You can batch your tasks as in manufacturing theory it is more productive and more is produced. It eliminates the constant shift from start and stop on different activities. By batching and getting like activities done together you can take advantage of learning curve and efficiencies that you can employ to get tasks done.
Make Fewer Mistakes
To get more done, you can focus on doing it right the first time.  You’ve heard it said, “there is never enough time to do it right, but there is always enough time to do it over.”  Take the time to make sure you have latest info and its understood clearly what is needed. Redoing work is never fun and causes frustration.  This can be as simple as verifying you have the latest version of file, validating the analysis or test criteria, checking on design requirements with customer or what ever is relevant to your work. One of the best time management techniques is to do it right the first time.

As leader of your team, it is important you continue to use strategies to boost output and accelerate work as others on the team will learn and model from your habits. Small improvements made across a team of 30 people  drives large boost in overall team output. Take action now and implement an improvement today.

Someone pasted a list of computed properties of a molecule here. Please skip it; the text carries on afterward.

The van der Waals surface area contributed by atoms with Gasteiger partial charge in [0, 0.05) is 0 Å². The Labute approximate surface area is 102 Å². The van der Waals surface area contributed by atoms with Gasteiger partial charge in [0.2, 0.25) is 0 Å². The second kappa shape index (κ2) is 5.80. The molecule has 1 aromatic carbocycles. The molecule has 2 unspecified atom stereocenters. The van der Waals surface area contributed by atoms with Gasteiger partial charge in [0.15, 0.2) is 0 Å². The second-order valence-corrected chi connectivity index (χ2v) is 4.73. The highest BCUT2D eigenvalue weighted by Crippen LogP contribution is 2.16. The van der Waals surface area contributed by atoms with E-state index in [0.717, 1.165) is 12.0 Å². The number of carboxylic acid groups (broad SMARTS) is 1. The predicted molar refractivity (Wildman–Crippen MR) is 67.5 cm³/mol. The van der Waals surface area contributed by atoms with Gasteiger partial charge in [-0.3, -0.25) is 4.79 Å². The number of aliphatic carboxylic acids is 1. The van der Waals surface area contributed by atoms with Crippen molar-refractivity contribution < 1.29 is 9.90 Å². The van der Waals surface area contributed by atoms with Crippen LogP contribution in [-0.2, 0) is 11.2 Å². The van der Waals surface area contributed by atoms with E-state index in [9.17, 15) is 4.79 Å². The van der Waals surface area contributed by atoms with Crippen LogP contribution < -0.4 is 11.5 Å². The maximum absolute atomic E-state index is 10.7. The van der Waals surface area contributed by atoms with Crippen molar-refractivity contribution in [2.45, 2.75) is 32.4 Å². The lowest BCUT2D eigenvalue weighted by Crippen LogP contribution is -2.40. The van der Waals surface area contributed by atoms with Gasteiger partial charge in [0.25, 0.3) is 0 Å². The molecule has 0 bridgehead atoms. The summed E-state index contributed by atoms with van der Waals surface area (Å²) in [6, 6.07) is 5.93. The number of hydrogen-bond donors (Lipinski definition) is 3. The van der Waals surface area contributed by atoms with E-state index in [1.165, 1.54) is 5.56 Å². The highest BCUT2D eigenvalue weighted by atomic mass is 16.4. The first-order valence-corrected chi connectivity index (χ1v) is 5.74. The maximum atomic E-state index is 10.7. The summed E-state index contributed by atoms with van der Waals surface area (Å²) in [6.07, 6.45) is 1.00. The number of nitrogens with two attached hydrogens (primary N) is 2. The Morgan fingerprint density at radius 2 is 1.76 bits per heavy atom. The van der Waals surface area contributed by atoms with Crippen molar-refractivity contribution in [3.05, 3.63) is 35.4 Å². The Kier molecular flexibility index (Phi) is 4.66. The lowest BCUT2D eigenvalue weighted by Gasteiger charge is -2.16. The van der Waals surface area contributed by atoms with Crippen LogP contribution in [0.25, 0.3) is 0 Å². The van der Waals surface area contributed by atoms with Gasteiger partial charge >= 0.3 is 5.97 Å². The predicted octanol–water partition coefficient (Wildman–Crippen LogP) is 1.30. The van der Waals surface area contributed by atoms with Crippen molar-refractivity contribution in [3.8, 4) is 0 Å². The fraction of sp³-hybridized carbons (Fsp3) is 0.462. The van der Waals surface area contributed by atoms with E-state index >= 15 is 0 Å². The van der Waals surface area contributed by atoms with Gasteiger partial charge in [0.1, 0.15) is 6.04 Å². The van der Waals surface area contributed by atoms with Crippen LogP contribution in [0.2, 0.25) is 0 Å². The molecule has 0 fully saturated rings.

Project: Vacation in New Zealand

When you have worked hard through a big project it is key to go rest and relax doing something you enjoy. My current project is to see as much of New Zealand for 25 days and then spend a week with family catching up for the holidays. So how does vacation relate to project management?  It is a project. You can choose to purchase a tour which is paying a company to plan and book in advance for you or you can self guide and plan it all in advance. Given I spend most of my time planning, I choose to approach vacation with a more casual approach by booking a destination, place ticket and travel guide with some general plans about route. Then I use the time travelling to plan the next destination, travel means and take advantage of talking with locals and other travellers about the best places to go. This ensure I have time for spontanaity and not missing the best places that may not be in the guidebook. I usually use a mix of accomodations sometimes camping, hotels or hostel type places based on what’s available. So far I have packed in kayaking, hiking, abseiling 100 meters, climbing through limestone caves, touring cities of Auckland, Wellington and many small townships along the way. A “helihike” is coming up soon at the Franz Joseph Glacier. I am very excited and looking forward to a great day!  New Zealand is an amazing country full of national parks, tons of lakes, coastal sights and hiking trails. It is also full of adrenalin boosting extreme sports and sky diving seems to be a popular activity with other travellers. The escape from projects and normal routine is inspiring me with many new projects and ideas for when I return. So take this as a reminder to make sure you take down time and go do your favorite activities or plan your next adventure to see the big amazing world out there to explore!  I will post some pics when I return.